Oil companies serve up biodiesel - The Environment Report 7/9/2007
There's no better way to get your new neighborhood than by reporting on local stories. One of the first that I found in Brooklyn was the story of a local oil distributor that was planning to build one of the largest biodiesel distribution facilities in the country.
New Jersey church considers selling treasured windows - Weekend America 8/04/2007
Elizabeth, NJ was once one of the wealthiest cities in the state. Now it's one of the poorest. And St John's Episcopal Church is spending more money providing services for the needy than it is collecting from donations. So the church is considering selling it's valuable Tiffany Windows to raise money for an endowment -- but many congregation members are reluctant to let them go.
New York trans fat ban takes effect - NPR's Justice Talking 9/03/07
New York became the first city in the country to ban trans fat from restaurants. I spoke with health officials and chefs about the impact, and whether the government has the right to start playing the food police.
Casual co-working at Jelly - NPR's Morning Edition 9/12/07
Most days I work from home. While I generally find I'm a lot more productive without a ton of other people around, it's also nice to have some people to interact with and tried ideas with occasionally. It's also nice to pretend your not a hermit. So one day I read about this group called Jelly, which invites pretty much anyone to come work together. Co-Founders Amit Gupta and Luke Crawford started with regular meetings at their Manhattan apartment, and now the group occasionally meets in Brooklyn or other Manhattan apartments.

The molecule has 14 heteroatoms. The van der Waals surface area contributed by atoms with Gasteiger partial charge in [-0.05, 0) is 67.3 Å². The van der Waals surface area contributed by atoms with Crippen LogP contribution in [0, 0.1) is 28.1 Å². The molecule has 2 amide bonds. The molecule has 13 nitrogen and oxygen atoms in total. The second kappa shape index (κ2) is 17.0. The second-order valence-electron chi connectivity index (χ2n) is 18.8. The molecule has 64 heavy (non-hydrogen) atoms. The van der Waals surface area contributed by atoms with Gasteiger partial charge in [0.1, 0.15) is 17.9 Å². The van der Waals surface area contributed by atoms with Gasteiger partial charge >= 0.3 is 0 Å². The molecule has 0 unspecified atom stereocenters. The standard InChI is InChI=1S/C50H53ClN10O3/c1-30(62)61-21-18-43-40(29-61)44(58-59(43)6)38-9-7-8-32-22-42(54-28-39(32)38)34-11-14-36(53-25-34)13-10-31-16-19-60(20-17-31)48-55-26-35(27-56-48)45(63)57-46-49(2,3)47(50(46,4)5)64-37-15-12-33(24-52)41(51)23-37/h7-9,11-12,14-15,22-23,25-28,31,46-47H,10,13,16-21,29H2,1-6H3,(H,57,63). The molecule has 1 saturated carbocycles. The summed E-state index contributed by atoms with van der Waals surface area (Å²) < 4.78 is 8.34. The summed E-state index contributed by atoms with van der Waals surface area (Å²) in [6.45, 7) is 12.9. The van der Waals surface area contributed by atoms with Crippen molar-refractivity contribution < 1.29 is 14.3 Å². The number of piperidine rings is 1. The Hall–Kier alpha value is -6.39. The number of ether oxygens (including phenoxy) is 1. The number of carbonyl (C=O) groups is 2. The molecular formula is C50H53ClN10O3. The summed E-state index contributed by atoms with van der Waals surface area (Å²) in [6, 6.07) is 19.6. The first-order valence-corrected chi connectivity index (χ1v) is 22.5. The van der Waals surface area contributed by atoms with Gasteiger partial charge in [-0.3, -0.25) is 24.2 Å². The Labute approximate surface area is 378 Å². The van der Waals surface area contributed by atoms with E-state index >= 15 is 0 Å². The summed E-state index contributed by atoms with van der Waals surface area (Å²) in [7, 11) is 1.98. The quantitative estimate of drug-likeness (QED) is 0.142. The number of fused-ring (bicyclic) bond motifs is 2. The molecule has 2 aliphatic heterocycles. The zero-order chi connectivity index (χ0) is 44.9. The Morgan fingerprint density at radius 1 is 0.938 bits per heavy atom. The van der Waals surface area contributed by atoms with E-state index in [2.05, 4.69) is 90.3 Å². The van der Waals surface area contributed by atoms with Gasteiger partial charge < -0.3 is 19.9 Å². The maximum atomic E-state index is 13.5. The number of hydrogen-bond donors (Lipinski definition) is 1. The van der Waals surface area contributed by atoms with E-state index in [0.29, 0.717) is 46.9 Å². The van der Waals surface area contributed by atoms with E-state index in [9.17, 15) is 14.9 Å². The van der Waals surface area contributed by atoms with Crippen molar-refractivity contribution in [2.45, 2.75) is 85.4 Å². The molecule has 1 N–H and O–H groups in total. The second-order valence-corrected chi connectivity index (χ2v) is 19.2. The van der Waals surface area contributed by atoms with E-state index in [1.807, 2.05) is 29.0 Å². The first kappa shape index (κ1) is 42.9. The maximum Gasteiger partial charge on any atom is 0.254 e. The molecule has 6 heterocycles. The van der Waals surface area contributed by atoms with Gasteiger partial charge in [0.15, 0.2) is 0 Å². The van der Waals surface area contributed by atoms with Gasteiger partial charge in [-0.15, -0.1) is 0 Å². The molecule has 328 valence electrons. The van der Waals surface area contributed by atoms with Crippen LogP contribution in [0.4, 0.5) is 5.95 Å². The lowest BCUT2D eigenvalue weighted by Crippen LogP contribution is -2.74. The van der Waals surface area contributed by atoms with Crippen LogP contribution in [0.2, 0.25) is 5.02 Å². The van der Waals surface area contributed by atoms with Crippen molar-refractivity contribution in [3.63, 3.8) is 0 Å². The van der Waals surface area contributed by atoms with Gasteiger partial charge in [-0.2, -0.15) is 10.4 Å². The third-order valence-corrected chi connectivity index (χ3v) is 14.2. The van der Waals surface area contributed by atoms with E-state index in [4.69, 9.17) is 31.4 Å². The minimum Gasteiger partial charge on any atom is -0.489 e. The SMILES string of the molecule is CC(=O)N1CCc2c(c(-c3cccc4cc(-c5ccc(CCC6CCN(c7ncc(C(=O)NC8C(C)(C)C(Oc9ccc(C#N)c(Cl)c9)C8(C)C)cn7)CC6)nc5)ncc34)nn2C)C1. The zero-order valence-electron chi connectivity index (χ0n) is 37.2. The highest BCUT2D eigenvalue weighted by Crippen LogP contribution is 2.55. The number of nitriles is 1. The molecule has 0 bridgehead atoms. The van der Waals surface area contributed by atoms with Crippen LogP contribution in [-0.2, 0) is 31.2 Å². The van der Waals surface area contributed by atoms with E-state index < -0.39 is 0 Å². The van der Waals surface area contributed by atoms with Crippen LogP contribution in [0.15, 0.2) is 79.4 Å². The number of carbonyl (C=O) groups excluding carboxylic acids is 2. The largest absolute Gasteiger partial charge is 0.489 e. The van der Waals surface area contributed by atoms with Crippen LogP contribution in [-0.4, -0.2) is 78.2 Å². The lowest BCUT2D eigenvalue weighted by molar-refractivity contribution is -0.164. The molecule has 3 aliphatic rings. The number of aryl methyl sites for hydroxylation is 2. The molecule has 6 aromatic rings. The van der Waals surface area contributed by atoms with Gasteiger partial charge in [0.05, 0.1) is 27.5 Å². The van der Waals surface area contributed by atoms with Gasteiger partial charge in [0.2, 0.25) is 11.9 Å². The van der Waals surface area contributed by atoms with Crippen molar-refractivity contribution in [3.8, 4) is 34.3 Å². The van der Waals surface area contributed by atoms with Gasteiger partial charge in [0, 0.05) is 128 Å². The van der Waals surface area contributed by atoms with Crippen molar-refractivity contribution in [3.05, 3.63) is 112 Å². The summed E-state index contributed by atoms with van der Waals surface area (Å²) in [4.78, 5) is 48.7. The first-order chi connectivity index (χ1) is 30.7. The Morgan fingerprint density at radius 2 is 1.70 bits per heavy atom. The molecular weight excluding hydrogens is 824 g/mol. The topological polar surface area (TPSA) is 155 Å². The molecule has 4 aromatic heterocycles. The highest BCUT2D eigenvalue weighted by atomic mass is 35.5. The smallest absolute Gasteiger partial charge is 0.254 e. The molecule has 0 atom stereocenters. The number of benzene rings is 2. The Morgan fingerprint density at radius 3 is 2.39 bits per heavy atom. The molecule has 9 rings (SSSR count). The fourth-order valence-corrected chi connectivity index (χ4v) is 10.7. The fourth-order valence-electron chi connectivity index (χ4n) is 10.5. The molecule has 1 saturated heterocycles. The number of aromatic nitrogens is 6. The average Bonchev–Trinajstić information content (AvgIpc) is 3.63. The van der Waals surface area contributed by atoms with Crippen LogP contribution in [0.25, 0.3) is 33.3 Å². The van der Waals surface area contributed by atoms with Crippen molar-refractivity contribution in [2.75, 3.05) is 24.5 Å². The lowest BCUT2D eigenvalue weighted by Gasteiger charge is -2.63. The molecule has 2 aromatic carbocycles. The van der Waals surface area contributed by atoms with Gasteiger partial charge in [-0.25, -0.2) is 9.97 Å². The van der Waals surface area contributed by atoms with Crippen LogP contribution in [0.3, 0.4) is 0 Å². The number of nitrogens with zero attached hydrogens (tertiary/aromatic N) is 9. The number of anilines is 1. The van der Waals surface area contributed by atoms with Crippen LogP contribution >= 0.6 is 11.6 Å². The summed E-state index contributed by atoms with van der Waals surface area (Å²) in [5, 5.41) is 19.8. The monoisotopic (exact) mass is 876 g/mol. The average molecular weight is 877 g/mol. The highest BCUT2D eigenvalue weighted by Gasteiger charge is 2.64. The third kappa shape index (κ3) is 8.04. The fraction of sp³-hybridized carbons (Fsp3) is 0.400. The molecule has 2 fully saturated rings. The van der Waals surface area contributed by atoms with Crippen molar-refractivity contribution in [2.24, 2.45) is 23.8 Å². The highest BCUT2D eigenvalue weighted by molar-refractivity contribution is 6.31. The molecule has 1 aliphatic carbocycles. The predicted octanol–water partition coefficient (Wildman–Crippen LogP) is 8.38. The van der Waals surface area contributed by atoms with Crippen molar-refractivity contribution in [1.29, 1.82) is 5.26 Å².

At first I figured I'd just go to get some work done, and then it occurred to me that there was a story here. Although I wasn't the first person to report on Jelly, since NPR aired my piece the group has gotten a lot more attention and groups have started up in other cities including Boston, Houston, and Sydney, Australia.
Nintendo Wii shortage - NPR's Day to Day 11/23/07
An NPR producer called me in November and asked me to get to the bottom of a question: Was the Nintendo Wii shortage real or manufactured to make the game system look hotter than it was? I'll let you listen to discover the answer. Again, the audio producers did a great job with the tape I fed them. I giggle every time I hear the last few seconds of this story.
Global Warming Garden - The Environment Report 12/03/07
Yes, I know it's kind of funny to do a gardening piece on December, but I reported most of this story in November when the gardeners I spoke with were still busy planting, transplanting, and doing whatever else it is gardeners do to prepare their plants for the winter.
Anyway, this story shows the impact of global warming on plants. Gardeners in the northern US are noticing that they can grow plants that normally thrive much further south. In fact, gardeners at the New York Botanical Garden in the Bronx have designed an entire plot that shows off exotic plants. But is global warming good news or bad for gardeners.
So there you have it. 13 stories. On average, I produced just a bit over one feature-length news report per month. But I've also assisted other reporters with stories, filed a bunch of spot news reports for NPR, done some commercial audio production, and of course, written thousands of blog posts, and done a couple of other things to help keep the lights on.
When it comes to radio, I think this year I've focused on quality over quantity, and looking back at those 13 stories, I'm pretty happy with the body of work I've produced.